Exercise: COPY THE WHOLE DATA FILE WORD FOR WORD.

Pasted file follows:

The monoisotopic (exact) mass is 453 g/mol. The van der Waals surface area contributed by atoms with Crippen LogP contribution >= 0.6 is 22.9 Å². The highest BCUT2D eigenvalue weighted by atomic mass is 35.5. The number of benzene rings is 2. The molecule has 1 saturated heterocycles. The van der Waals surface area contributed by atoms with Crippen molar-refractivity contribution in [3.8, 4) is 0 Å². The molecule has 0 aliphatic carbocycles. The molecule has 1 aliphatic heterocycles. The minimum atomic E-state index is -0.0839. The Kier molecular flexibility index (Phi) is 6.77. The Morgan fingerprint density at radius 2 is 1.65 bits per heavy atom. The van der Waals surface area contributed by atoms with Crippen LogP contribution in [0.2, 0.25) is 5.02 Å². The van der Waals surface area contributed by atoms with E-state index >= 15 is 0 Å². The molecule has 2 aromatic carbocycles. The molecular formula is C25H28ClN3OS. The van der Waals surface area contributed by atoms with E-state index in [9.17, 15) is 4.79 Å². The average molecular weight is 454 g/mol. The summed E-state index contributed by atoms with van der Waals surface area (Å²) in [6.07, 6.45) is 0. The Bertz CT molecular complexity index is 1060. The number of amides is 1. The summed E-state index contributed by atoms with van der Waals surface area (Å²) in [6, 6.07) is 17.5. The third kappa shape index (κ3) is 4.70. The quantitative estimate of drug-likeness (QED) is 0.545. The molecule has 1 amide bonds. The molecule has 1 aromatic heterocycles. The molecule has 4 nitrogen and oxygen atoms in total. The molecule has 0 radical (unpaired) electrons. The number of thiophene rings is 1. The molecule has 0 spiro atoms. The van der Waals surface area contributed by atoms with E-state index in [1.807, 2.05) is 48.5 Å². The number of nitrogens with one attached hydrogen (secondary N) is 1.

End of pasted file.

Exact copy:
The monoisotopic (exact) mass is 453 g/mol. The van der Waals surface area contributed by atoms with Crippen LogP contribution >= 0.6 is 22.9 Å². The highest BCUT2D eigenvalue weighted by atomic mass is 35.5. The number of benzene rings is 2. The molecule has 1 saturated heterocycles. The van der Waals surface area contributed by atoms with Crippen molar-refractivity contribution in [3.8, 4) is 0 Å². The molecule has 0 aliphatic carbocycles. The molecule has 1 aliphatic heterocycles. The minimum atomic E-state index is -0.0839. The Kier molecular flexibility index (Phi) is 6.77. The Morgan fingerprint density at radius 2 is 1.65 bits per heavy atom. The van der Waals surface area contributed by atoms with Crippen LogP contribution in [0.2, 0.25) is 5.02 Å². The van der Waals surface area contributed by atoms with E-state index >= 15 is 0 Å². The molecule has 2 aromatic carbocycles. The molecular formula is C25H28ClN3OS. The van der Waals surface area contributed by atoms with E-state index in [9.17, 15) is 4.79 Å². The average molecular weight is 454 g/mol. The summed E-state index contributed by atoms with van der Waals surface area (Å²) in [6.07, 6.45) is 0. The Bertz CT molecular complexity index is 1060. The number of amides is 1. The summed E-state index contributed by atoms with van der Waals surface area (Å²) in [6, 6.07) is 17.5. The third kappa shape index (κ3) is 4.70. The quantitative estimate of drug-likeness (QED) is 0.545. The molecule has 1 amide bonds. The molecule has 1 aromatic heterocycles. The molecule has 4 nitrogen and oxygen atoms in total. The molecule has 0 radical (unpaired) electrons. The number of thiophene rings is 1. The molecule has 0 spiro atoms. The van der Waals surface area contributed by atoms with E-state index in [1.807, 2.05) is 48.5 Å². The number of nitrogens with one attached hydrogen (secondary N) is 1.